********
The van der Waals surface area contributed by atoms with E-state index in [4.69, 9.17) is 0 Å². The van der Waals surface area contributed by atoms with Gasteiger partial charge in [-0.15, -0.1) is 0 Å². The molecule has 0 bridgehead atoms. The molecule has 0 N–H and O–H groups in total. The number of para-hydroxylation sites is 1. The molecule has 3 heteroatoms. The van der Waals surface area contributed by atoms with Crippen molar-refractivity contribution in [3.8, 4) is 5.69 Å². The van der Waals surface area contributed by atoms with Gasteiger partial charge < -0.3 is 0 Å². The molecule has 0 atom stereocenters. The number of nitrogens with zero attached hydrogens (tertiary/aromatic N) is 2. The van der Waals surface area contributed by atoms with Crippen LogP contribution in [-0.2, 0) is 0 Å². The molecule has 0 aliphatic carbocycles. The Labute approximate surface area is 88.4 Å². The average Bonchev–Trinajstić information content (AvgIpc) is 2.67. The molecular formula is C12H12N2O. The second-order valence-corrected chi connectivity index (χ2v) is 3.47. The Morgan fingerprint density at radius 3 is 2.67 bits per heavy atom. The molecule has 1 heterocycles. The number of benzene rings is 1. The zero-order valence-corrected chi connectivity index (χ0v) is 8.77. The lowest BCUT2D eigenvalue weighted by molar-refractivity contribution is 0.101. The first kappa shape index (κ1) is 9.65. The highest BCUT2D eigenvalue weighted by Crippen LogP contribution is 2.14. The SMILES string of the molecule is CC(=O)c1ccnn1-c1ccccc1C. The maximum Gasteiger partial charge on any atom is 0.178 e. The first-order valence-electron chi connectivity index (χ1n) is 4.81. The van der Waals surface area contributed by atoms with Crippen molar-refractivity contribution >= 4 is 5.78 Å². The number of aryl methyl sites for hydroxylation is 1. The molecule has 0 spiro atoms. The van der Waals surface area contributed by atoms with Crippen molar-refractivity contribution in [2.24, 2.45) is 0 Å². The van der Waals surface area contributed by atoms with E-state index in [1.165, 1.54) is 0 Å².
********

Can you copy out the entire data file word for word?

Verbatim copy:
The van der Waals surface area contributed by atoms with E-state index in [4.69, 9.17) is 0 Å². The van der Waals surface area contributed by atoms with Gasteiger partial charge in [-0.15, -0.1) is 0 Å². The molecule has 0 bridgehead atoms. The molecule has 0 N–H and O–H groups in total. The number of para-hydroxylation sites is 1. The molecule has 3 heteroatoms. The van der Waals surface area contributed by atoms with Crippen molar-refractivity contribution in [3.8, 4) is 5.69 Å². The van der Waals surface area contributed by atoms with Gasteiger partial charge < -0.3 is 0 Å². The molecule has 0 atom stereocenters. The number of nitrogens with zero attached hydrogens (tertiary/aromatic N) is 2. The van der Waals surface area contributed by atoms with Crippen LogP contribution in [-0.2, 0) is 0 Å². The molecule has 0 aliphatic carbocycles. The Labute approximate surface area is 88.4 Å². The average Bonchev–Trinajstić information content (AvgIpc) is 2.67. The molecular formula is C12H12N2O. The second-order valence-corrected chi connectivity index (χ2v) is 3.47. The Morgan fingerprint density at radius 3 is 2.67 bits per heavy atom. The molecule has 1 heterocycles. The number of benzene rings is 1. The zero-order valence-corrected chi connectivity index (χ0v) is 8.77. The lowest BCUT2D eigenvalue weighted by molar-refractivity contribution is 0.101. The first kappa shape index (κ1) is 9.65. The highest BCUT2D eigenvalue weighted by Crippen LogP contribution is 2.14. The SMILES string of the molecule is CC(=O)c1ccnn1-c1ccccc1C. The maximum Gasteiger partial charge on any atom is 0.178 e. The first-order valence-electron chi connectivity index (χ1n) is 4.81. The van der Waals surface area contributed by atoms with Crippen molar-refractivity contribution >= 4 is 5.78 Å². The number of aryl methyl sites for hydroxylation is 1. The molecule has 0 spiro atoms. The van der Waals surface area contributed by atoms with Crippen molar-refractivity contribution in [2.24, 2.45) is 0 Å². The van der Waals surface area contributed by atoms with E-state index in [1.165, 1.54) is 0 Å².